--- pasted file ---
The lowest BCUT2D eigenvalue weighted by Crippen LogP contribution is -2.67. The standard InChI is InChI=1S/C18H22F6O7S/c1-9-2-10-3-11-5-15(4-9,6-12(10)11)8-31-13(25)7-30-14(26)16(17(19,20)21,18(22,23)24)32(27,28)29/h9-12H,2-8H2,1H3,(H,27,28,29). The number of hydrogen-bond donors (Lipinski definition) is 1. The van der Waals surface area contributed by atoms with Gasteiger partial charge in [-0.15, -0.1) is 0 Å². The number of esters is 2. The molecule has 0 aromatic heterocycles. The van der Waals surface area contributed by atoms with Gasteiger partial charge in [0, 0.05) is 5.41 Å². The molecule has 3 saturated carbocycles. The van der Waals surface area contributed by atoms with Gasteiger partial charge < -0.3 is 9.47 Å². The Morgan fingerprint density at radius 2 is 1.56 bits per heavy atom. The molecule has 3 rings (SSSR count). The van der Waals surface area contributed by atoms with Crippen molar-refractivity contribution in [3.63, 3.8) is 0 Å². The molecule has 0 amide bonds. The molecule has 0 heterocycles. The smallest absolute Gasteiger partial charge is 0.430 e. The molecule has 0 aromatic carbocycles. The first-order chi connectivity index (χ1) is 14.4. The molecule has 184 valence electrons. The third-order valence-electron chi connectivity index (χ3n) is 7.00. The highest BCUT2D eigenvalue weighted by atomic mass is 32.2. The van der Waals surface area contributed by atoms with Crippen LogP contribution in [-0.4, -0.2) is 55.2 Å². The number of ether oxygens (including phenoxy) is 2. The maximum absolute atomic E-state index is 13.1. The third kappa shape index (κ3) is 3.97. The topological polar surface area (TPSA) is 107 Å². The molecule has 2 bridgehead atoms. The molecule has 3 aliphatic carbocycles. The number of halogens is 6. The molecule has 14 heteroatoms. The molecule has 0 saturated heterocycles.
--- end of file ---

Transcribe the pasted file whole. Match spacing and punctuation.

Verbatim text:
The lowest BCUT2D eigenvalue weighted by Crippen LogP contribution is -2.67. The standard InChI is InChI=1S/C18H22F6O7S/c1-9-2-10-3-11-5-15(4-9,6-12(10)11)8-31-13(25)7-30-14(26)16(17(19,20)21,18(22,23)24)32(27,28)29/h9-12H,2-8H2,1H3,(H,27,28,29). The number of hydrogen-bond donors (Lipinski definition) is 1. The van der Waals surface area contributed by atoms with Gasteiger partial charge in [-0.15, -0.1) is 0 Å². The number of esters is 2. The molecule has 0 aromatic heterocycles. The van der Waals surface area contributed by atoms with Gasteiger partial charge in [0, 0.05) is 5.41 Å². The molecule has 3 saturated carbocycles. The van der Waals surface area contributed by atoms with Gasteiger partial charge < -0.3 is 9.47 Å². The Morgan fingerprint density at radius 2 is 1.56 bits per heavy atom. The molecule has 3 rings (SSSR count). The van der Waals surface area contributed by atoms with Crippen molar-refractivity contribution in [3.63, 3.8) is 0 Å². The molecule has 0 amide bonds. The molecule has 0 heterocycles. The smallest absolute Gasteiger partial charge is 0.430 e. The molecule has 0 aromatic carbocycles. The first-order chi connectivity index (χ1) is 14.4. The molecule has 184 valence electrons. The third-order valence-electron chi connectivity index (χ3n) is 7.00. The highest BCUT2D eigenvalue weighted by atomic mass is 32.2. The van der Waals surface area contributed by atoms with Crippen LogP contribution in [-0.4, -0.2) is 55.2 Å². The number of ether oxygens (including phenoxy) is 2. The maximum absolute atomic E-state index is 13.1. The third kappa shape index (κ3) is 3.97. The topological polar surface area (TPSA) is 107 Å². The molecule has 2 bridgehead atoms. The molecule has 3 aliphatic carbocycles. The number of halogens is 6. The molecule has 14 heteroatoms. The molecule has 0 saturated heterocycles.